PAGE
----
The United States' Environmental Protection Agency (EPA) has uncovered significant discrepancies between the actual and the claimed fuel economy of Hyundai and Kia vehicles sold in the US. The EPA is the federal government agency in charge of ensuring that the mileage figures declared by car companies are accurate so as to protect the American consumer and also to see if automakers are complying with the government's fuel-economy regulations. The agency conducted the investigation after receiving "a number of consumer complaints about Hyundai mileage estimates."
The Hyundai and Kia brands both belong to the same Hyundai Kia Automotive Group based in Seoul, South Korea. Together, they form the fifth largest automotive company in the world as of 2011, next only to General Motors, Volkswagen Group, Nissan-Renault and Toyota.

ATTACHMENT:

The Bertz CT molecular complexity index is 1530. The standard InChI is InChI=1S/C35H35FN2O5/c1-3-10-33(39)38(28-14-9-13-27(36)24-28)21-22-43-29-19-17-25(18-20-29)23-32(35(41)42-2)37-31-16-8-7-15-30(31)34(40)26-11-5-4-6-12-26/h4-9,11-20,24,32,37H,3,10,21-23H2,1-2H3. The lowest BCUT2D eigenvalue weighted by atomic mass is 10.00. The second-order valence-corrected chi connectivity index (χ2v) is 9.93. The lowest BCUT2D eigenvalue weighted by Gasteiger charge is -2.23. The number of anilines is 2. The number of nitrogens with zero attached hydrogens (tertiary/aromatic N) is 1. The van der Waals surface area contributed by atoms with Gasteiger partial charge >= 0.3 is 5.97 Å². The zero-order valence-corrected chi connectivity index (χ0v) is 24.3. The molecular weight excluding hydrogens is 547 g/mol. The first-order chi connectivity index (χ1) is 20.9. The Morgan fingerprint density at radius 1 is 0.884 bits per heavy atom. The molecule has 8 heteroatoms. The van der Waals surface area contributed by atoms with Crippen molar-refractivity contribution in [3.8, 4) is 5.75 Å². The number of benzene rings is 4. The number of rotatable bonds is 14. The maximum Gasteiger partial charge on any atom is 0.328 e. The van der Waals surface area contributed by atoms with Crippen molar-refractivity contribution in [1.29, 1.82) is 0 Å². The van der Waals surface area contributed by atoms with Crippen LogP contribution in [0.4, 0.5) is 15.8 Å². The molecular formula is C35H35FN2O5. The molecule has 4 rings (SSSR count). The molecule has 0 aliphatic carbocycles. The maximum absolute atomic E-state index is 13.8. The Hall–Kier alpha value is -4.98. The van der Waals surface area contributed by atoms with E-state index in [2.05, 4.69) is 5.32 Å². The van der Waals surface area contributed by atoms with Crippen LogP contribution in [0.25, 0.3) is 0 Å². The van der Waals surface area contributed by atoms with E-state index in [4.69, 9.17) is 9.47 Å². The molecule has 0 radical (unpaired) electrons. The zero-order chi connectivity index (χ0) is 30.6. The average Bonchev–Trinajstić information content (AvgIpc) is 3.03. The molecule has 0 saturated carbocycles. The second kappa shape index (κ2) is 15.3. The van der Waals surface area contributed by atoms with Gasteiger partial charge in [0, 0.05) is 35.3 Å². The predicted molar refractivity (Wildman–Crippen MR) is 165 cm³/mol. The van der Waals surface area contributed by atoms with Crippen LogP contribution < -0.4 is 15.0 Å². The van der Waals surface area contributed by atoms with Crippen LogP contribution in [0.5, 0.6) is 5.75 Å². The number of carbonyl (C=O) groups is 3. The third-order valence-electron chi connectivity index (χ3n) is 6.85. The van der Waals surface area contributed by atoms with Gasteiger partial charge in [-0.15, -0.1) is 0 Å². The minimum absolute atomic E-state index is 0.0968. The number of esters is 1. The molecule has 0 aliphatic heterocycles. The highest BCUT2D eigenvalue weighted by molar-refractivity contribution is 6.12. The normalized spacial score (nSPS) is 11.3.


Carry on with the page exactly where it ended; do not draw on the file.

The EPA discovered that nearly all vehicles in the product lineups of both Hyundai and Kia have a discrepancy of one to two miles per gallon (mpg). The highest discrepancy is 6mpg for the Kia Soul in highway driving. One mpg is equivalent to 0.425km/L.
"Consumers rely on the window sticker to help make informed choices about the cars they buy," said Gina McCarthy, assistant administrator for the EPA's Office of Air and Radiation. "The EPA's investigation will help protect consumers and ensure a level playing field among automakers."
The EPA is said to routinely test 150-200 vehicles a year--or "about 15 percent of the possible vehicle configurations"--to ensure that "their performance matches the mileage and emissions data required to be submitted to the agency by automakers."
As a result of the investigation, both Hyundai Motor America and Kia Motors America will lower their fuel economy estimates "for the majority" of their 2012 and 2013 model-year vehicles.
Check out the chart below for the old fuel-economy claims versus the adjusted ones.